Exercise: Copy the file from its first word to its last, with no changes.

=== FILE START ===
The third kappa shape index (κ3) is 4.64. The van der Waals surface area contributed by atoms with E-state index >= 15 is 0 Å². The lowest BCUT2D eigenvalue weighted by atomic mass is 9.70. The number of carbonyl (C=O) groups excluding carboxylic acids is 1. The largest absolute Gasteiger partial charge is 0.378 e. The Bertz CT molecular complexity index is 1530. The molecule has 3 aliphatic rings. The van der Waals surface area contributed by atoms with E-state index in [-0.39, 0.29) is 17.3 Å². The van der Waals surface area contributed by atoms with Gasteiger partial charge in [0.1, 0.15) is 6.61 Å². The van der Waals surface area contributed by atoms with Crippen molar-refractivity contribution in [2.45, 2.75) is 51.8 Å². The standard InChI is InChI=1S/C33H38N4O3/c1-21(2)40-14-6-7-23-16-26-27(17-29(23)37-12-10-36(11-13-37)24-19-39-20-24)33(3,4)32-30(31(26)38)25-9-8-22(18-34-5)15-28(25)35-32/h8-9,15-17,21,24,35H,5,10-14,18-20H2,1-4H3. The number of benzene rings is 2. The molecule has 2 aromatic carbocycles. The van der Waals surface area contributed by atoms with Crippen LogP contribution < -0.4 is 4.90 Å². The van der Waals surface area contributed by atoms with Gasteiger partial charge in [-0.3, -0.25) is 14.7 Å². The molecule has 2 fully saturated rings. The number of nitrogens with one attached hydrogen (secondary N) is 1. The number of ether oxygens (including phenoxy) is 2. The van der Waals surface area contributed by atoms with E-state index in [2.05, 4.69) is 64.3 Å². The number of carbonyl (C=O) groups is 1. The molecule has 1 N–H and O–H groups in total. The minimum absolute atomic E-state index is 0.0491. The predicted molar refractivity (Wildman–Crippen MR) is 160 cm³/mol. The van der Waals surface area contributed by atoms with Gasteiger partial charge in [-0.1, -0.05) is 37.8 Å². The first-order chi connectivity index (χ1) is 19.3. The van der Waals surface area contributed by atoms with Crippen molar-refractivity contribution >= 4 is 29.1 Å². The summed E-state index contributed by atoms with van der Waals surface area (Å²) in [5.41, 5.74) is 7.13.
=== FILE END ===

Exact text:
The third kappa shape index (κ3) is 4.64. The van der Waals surface area contributed by atoms with E-state index >= 15 is 0 Å². The lowest BCUT2D eigenvalue weighted by atomic mass is 9.70. The number of carbonyl (C=O) groups excluding carboxylic acids is 1. The largest absolute Gasteiger partial charge is 0.378 e. The Bertz CT molecular complexity index is 1530. The molecule has 3 aliphatic rings. The van der Waals surface area contributed by atoms with E-state index in [-0.39, 0.29) is 17.3 Å². The van der Waals surface area contributed by atoms with Gasteiger partial charge in [0.1, 0.15) is 6.61 Å². The van der Waals surface area contributed by atoms with Crippen molar-refractivity contribution in [2.45, 2.75) is 51.8 Å². The standard InChI is InChI=1S/C33H38N4O3/c1-21(2)40-14-6-7-23-16-26-27(17-29(23)37-12-10-36(11-13-37)24-19-39-20-24)33(3,4)32-30(31(26)38)25-9-8-22(18-34-5)15-28(25)35-32/h8-9,15-17,21,24,35H,5,10-14,18-20H2,1-4H3. The number of benzene rings is 2. The molecule has 2 aromatic carbocycles. The van der Waals surface area contributed by atoms with Crippen LogP contribution < -0.4 is 4.90 Å². The van der Waals surface area contributed by atoms with Gasteiger partial charge in [-0.3, -0.25) is 14.7 Å². The molecule has 2 fully saturated rings. The number of nitrogens with one attached hydrogen (secondary N) is 1. The number of ether oxygens (including phenoxy) is 2. The van der Waals surface area contributed by atoms with E-state index in [2.05, 4.69) is 64.3 Å². The number of carbonyl (C=O) groups is 1. The molecule has 1 N–H and O–H groups in total. The minimum absolute atomic E-state index is 0.0491. The predicted molar refractivity (Wildman–Crippen MR) is 160 cm³/mol. The van der Waals surface area contributed by atoms with Gasteiger partial charge in [-0.1, -0.05) is 37.8 Å². The first-order chi connectivity index (χ1) is 19.3. The van der Waals surface area contributed by atoms with Crippen molar-refractivity contribution >= 4 is 29.1 Å². The summed E-state index contributed by atoms with van der Waals surface area (Å²) in [5.41, 5.74) is 7.13.